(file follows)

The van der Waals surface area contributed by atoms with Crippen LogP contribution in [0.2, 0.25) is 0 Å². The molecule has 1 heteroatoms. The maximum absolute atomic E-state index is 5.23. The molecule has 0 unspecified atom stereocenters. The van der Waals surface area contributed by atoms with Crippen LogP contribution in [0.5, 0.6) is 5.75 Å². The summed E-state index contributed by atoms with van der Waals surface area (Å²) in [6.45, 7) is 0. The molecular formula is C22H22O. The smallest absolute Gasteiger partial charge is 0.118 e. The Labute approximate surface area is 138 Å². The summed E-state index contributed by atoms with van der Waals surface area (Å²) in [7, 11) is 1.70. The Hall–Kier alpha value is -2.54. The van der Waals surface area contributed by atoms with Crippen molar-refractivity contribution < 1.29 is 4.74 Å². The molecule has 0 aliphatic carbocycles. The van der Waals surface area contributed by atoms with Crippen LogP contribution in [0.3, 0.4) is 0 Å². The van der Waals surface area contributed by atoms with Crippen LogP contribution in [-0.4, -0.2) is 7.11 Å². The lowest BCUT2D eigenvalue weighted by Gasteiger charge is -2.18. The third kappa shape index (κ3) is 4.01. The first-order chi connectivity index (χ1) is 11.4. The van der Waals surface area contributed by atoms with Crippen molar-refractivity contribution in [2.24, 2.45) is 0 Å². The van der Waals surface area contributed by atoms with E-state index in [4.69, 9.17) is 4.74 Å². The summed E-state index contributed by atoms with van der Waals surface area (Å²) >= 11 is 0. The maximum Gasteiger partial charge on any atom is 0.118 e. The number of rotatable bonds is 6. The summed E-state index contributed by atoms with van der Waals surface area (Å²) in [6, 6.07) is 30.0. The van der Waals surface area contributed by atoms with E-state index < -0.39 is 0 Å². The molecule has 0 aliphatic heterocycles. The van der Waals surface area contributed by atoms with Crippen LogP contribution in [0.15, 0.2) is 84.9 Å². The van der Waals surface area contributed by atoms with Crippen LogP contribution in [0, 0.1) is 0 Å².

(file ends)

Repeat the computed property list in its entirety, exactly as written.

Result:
The van der Waals surface area contributed by atoms with Crippen LogP contribution in [0.2, 0.25) is 0 Å². The molecule has 1 heteroatoms. The maximum absolute atomic E-state index is 5.23. The molecule has 0 unspecified atom stereocenters. The van der Waals surface area contributed by atoms with Crippen LogP contribution in [0.5, 0.6) is 5.75 Å². The summed E-state index contributed by atoms with van der Waals surface area (Å²) in [6.45, 7) is 0. The molecular formula is C22H22O. The smallest absolute Gasteiger partial charge is 0.118 e. The Labute approximate surface area is 138 Å². The summed E-state index contributed by atoms with van der Waals surface area (Å²) in [7, 11) is 1.70. The Hall–Kier alpha value is -2.54. The van der Waals surface area contributed by atoms with Crippen molar-refractivity contribution < 1.29 is 4.74 Å². The molecule has 0 aliphatic carbocycles. The van der Waals surface area contributed by atoms with Crippen LogP contribution in [0.3, 0.4) is 0 Å². The van der Waals surface area contributed by atoms with Crippen LogP contribution in [-0.4, -0.2) is 7.11 Å². The lowest BCUT2D eigenvalue weighted by Gasteiger charge is -2.18. The third kappa shape index (κ3) is 4.01. The first-order chi connectivity index (χ1) is 11.4. The van der Waals surface area contributed by atoms with Crippen molar-refractivity contribution in [2.24, 2.45) is 0 Å². The van der Waals surface area contributed by atoms with E-state index in [4.69, 9.17) is 4.74 Å². The summed E-state index contributed by atoms with van der Waals surface area (Å²) >= 11 is 0. The maximum Gasteiger partial charge on any atom is 0.118 e. The number of rotatable bonds is 6. The summed E-state index contributed by atoms with van der Waals surface area (Å²) in [6, 6.07) is 30.0. The van der Waals surface area contributed by atoms with E-state index < -0.39 is 0 Å². The molecule has 0 aliphatic heterocycles. The van der Waals surface area contributed by atoms with Crippen LogP contribution in [0.15, 0.2) is 84.9 Å². The van der Waals surface area contributed by atoms with Crippen LogP contribution in [0, 0.1) is 0 Å².